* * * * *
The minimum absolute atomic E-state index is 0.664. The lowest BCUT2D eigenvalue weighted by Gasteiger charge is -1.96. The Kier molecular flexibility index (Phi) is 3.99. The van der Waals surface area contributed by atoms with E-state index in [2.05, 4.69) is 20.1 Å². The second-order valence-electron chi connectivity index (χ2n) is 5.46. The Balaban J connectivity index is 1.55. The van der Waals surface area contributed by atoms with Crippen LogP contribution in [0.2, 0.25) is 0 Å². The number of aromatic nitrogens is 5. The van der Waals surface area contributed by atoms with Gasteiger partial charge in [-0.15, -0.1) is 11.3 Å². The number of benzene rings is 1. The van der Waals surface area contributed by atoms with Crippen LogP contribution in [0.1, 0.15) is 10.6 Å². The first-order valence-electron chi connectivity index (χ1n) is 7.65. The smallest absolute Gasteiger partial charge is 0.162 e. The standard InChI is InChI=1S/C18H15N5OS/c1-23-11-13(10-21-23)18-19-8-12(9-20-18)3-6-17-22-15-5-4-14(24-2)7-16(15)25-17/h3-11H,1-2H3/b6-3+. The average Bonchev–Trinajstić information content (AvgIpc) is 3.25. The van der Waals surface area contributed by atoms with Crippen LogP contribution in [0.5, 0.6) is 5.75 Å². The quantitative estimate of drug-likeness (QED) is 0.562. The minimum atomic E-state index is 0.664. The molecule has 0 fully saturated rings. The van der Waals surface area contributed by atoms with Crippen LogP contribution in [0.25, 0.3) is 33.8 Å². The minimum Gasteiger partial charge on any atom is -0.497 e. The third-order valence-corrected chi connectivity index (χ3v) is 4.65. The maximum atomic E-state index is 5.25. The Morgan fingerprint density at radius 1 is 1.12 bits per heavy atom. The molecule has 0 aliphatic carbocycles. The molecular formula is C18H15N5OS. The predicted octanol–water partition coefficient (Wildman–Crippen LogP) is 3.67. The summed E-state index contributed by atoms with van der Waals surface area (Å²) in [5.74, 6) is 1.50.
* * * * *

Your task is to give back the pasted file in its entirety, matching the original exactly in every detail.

The minimum absolute atomic E-state index is 0.664. The lowest BCUT2D eigenvalue weighted by Gasteiger charge is -1.96. The Kier molecular flexibility index (Phi) is 3.99. The van der Waals surface area contributed by atoms with E-state index in [2.05, 4.69) is 20.1 Å². The second-order valence-electron chi connectivity index (χ2n) is 5.46. The Balaban J connectivity index is 1.55. The van der Waals surface area contributed by atoms with Crippen LogP contribution in [0.2, 0.25) is 0 Å². The number of aromatic nitrogens is 5. The van der Waals surface area contributed by atoms with Gasteiger partial charge in [-0.15, -0.1) is 11.3 Å². The number of benzene rings is 1. The van der Waals surface area contributed by atoms with Crippen LogP contribution in [0.1, 0.15) is 10.6 Å². The first-order valence-electron chi connectivity index (χ1n) is 7.65. The smallest absolute Gasteiger partial charge is 0.162 e. The standard InChI is InChI=1S/C18H15N5OS/c1-23-11-13(10-21-23)18-19-8-12(9-20-18)3-6-17-22-15-5-4-14(24-2)7-16(15)25-17/h3-11H,1-2H3/b6-3+. The average Bonchev–Trinajstić information content (AvgIpc) is 3.25. The van der Waals surface area contributed by atoms with Crippen LogP contribution in [0.5, 0.6) is 5.75 Å². The quantitative estimate of drug-likeness (QED) is 0.562. The minimum atomic E-state index is 0.664. The molecule has 0 fully saturated rings. The van der Waals surface area contributed by atoms with Crippen LogP contribution in [0.25, 0.3) is 33.8 Å². The minimum Gasteiger partial charge on any atom is -0.497 e. The third-order valence-corrected chi connectivity index (χ3v) is 4.65. The maximum atomic E-state index is 5.25. The Morgan fingerprint density at radius 1 is 1.12 bits per heavy atom. The molecule has 0 aliphatic carbocycles. The molecular formula is C18H15N5OS. The predicted octanol–water partition coefficient (Wildman–Crippen LogP) is 3.67. The summed E-state index contributed by atoms with van der Waals surface area (Å²) in [5.74, 6) is 1.50.